Great Lebanon 100 years commemoration and the debate about Lebanon ?? History

Great Lebanon creation by the Maronite and the French Crusader

  • Was a historical mistake

    Votes: 7 58.3%
  • Was a great success

    Votes: 0 0.0%
  • Was moderate success

    Votes: 2 16.7%
  • A scandal some Sunnis defend the Ottoman State and criticize the President

    Votes: 5 41.7%
  • The State was mistaken to abrogate 7 May Martyrs Day Holiday

    Votes: 2 16.7%
  • Lebanon is mainly a Phoenician History

    Votes: 1 8.3%
  • Lebanon is an Arab Country

    Votes: 2 16.7%
  • Lebanon civilization is Based on Western and Christians Values

    Votes: 1 8.3%
  • Lebanon is both Arabic and Phoenician

    Votes: 2 16.7%
  • Islam conquest of Middle East was a disaster

    Votes: 3 25.0%
  • Thank God Mount Lebanon protected the Christians from Muslim Oppression

    Votes: 2 16.7%
  • Thank God Lebanon is different than all Muslim or Arab Countries with its Christians face

    Votes: 3 25.0%
  • Muslim Conquest of the Middle East was good

    Votes: 1 8.3%
  • Muslim should dominate Lebanon

    Votes: 0 0.0%
  • Friday should replace Saturday as a Holiday like all Muslim Countries

    Votes: 2 16.7%

  • Total voters
    12
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علم تركيا في الطريق الجديدة














2019 - أيلول - 09


"ليبانون ديبايت"

أفاد مندوب موقع "ليبانون ديبايت" عن رفع صورة للعلم التركي في أحد شوارع منطقة طريق الجديدة - بيروت (المحسوبة سياسياً على تيار المستقبل).

اعلان


وتوترت العلاقات اللبنانية التركية بعدما ردت وزارة الخارجية التركية على تصريحات رئيس الجمهورية العماد ميشال عون خلال القاء كلمته بمناسبة الذكرى المئوية لتأسيس لبنان، معتبرة إياها "إساءة سافرة للدولة العثمانية"، مؤكدةً، أنّ التصريحات "مؤسفة للغاية وغير مسؤولة".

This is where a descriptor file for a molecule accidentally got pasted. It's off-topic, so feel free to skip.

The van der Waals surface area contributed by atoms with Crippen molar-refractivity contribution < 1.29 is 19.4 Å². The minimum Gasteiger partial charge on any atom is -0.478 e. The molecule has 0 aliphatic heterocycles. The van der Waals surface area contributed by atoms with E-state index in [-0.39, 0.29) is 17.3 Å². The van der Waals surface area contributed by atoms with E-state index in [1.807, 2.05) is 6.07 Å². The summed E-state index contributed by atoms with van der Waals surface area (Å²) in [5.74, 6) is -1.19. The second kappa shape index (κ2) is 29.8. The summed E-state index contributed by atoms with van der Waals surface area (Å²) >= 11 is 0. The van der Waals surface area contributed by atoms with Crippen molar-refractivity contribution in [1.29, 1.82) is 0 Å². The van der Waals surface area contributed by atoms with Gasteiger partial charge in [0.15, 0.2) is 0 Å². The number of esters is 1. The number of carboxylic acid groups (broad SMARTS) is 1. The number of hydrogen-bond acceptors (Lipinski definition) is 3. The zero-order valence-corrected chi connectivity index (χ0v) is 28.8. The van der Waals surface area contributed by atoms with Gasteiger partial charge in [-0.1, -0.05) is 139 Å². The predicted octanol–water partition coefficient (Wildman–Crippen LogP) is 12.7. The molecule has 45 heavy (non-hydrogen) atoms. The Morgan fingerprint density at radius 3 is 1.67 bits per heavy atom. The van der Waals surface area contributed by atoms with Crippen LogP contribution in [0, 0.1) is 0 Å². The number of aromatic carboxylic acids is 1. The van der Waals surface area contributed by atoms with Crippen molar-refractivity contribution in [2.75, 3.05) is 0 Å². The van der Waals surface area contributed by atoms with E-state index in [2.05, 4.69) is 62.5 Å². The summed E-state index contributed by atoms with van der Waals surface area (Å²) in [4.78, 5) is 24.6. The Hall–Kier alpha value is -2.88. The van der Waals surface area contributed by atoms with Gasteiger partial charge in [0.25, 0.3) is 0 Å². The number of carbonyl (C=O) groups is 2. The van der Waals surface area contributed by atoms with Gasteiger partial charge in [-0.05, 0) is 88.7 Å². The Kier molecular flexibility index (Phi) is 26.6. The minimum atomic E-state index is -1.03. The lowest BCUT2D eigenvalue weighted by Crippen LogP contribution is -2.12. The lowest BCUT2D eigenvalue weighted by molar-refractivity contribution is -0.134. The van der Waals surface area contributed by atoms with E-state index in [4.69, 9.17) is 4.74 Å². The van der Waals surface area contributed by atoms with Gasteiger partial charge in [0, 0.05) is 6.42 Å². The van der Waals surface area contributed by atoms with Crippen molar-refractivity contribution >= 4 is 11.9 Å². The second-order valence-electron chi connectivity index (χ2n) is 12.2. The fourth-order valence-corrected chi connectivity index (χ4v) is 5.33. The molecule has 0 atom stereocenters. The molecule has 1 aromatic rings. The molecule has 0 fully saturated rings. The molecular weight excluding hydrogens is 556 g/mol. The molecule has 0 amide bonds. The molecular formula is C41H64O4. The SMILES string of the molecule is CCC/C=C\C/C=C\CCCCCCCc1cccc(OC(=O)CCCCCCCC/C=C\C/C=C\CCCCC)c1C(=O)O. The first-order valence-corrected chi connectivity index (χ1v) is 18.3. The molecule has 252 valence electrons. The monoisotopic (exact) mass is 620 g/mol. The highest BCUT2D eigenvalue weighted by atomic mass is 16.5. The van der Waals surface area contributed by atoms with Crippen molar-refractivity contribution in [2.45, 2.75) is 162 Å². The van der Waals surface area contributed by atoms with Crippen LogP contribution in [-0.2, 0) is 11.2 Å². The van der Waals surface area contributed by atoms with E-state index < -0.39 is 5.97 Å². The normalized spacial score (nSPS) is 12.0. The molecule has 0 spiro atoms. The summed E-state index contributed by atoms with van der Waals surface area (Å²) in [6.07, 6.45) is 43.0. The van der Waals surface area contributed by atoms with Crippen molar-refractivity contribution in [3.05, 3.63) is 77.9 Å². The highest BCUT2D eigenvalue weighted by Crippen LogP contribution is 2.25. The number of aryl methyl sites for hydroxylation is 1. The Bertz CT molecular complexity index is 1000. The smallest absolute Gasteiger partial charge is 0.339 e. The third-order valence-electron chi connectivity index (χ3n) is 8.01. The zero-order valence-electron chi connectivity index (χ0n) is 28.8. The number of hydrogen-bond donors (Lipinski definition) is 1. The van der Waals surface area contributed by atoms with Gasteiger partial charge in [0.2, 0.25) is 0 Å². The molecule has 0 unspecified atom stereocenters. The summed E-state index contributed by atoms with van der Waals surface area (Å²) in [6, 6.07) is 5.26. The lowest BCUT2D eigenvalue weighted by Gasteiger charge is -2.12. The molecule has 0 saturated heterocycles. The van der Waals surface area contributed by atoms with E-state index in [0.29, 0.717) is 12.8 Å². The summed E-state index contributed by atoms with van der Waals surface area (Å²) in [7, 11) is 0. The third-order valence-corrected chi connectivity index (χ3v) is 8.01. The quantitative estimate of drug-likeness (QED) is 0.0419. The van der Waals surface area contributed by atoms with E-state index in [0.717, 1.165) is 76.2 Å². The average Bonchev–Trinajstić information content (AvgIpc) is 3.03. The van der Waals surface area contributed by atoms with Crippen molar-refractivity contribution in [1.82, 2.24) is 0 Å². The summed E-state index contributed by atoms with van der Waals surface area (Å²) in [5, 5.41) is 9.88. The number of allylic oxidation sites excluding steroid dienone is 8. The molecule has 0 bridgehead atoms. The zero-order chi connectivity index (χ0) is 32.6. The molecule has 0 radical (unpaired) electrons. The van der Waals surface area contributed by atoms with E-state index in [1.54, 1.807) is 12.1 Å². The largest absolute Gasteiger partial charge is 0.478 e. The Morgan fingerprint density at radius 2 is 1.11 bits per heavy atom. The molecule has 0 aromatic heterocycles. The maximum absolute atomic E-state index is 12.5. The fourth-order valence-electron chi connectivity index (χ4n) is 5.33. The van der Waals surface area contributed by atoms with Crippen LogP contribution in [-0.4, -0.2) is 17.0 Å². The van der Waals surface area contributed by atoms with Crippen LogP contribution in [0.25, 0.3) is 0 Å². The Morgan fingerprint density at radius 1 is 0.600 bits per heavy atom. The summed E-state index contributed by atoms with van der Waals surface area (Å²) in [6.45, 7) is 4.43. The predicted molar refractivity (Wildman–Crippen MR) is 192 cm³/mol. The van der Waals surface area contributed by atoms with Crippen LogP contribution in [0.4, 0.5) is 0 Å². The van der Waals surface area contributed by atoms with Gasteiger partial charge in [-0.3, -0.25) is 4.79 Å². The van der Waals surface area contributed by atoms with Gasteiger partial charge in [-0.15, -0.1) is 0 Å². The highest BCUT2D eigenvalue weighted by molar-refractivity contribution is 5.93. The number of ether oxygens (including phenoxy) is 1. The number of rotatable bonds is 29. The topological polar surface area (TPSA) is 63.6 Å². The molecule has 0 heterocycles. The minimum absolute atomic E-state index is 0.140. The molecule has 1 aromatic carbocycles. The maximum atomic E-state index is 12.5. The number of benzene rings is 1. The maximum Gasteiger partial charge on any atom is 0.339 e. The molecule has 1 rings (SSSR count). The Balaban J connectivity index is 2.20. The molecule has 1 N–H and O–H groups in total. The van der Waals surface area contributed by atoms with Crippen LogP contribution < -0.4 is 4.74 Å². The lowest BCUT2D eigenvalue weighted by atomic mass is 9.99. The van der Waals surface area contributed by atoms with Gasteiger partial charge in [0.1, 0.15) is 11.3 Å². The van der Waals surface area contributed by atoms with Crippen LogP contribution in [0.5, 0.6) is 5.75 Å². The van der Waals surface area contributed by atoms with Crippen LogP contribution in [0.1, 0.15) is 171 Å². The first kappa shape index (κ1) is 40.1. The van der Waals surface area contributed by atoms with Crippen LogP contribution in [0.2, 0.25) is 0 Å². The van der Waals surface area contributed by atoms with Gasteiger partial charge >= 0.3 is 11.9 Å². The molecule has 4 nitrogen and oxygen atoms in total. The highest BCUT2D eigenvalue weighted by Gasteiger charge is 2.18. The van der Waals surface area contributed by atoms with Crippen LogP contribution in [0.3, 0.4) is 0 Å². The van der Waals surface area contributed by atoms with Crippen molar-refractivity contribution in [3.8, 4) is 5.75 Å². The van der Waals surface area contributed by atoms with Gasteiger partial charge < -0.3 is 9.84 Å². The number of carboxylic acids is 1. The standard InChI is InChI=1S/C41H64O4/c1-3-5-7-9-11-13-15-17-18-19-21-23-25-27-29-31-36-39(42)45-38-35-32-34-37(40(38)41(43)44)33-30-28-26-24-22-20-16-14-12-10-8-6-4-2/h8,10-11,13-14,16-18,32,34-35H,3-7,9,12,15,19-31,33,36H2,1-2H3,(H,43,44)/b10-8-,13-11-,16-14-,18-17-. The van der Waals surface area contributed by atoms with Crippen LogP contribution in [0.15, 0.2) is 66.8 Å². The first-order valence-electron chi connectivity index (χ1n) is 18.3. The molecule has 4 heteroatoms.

وتبعًا لذلك، استدعت وزارة الخارجية اللبنانية، الثلاثاء الماضي، السفير التركي لدى لبنان هاكان تشاكل، على خلفية البيان الذي أصدرته الخارجية التركية ردًا على رئيس الجمهورية.

كما واستدعت وزارة الخارجية التركية الخميس، السفير اللبناني في أنقرة غسان المعلّم، على خلفية "عمل استفزازي" تعرّضت له السفارة التركية في بير
 
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    2019
    رجوعُ جمال باشا






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    ما إن تحدّثَ رئيسُ الجمهوريّةِ عن «إرهابِ الإمبراطوريّةِ العُثمانيّة في لبنان»، حتّى انْبرَت فئاتٌ سياسيّةٌ ودينيّةٌ تنتقدُه وتُدافع عن الاحتلالِ العُثمانيّ كأنّها تَحِنُّ إلى الإنكشاريّةِ والسُكمانِ والسَنْجَقيّاتِ والولايات، وإلى «أَشْمِل»... لست معنيًّا بتأثيرِ موقفِ الرئيس عون من العُثمانيّين على العَلاقاتِ اللبنانيّةِ/التركيّة التي نَحرِصُ عليها، بل بفَضْحِه العَلاقاتِ بين اللبنانيّين. صدمةٌ كبيرةٌ أنْ نَجد لبنانيّين، وقد مرَّت مئةُ سنةٍ على تحرُّرِهم، يَنتفِضون غَيارى على السلطنةِ العُثمانيّةِ التي احتلَّت لبنان مدّةَ 400 سنةٍ. كيف لهؤلاءِ الأشخاصِ أنْ يُحبّوا جلّاديهم ومُحتليّهم على حسابِ الوطن؟ اللَّهمَّ إلّا إذا كانوا ودائعَ عثمانيّة.
    أفْهمُ، ولو بصعوبةٍ، أن نختلفَ على الانتدابِ الفرنسيِّ، فالبعضُ كان يَعتبره رعايةً دوليّةً؛ وعلى الوجودِ الفلسطينيّ، فالبعضُ كان يَعتبره حالةَ لجوء؛ وعلى الاحتلالِ السوريِّ، فالبعضُ كان يَعتبره وصايةً شرعيّةً؛ وعلى القوميّةِ السوريّةِ، فالبعضُ يَعتبرُها هلالَ الحضارة؛ وعلى القوميّةِ العربيّةِ، فالبعضُ يَعتبرها «جسدَ الإسلام»... لكنْ أن نَختلفَ على ظلمِ العثمانيّين، فيَعني أنْ لم يَبقَ شيءٌ نتّفقُ عليه.
    هذه طعنةٌ لا لشهداءِ تلك الأزمنةِ السوداءِ فقط، بل للشراكةِ الوطنيّة. وإذا الّذين تَسابقوا لتَبييضِ صفحةِ العثمانيّين لا يُمثّلون بيئتَهم، فلْيبُادر مَن يُمثِّلون تلك البيئةِ إلى إسماعِ صوتِ الوطنيّة، والوفاءِ للشهداء، والولاءِ للبنانَ دون سواه.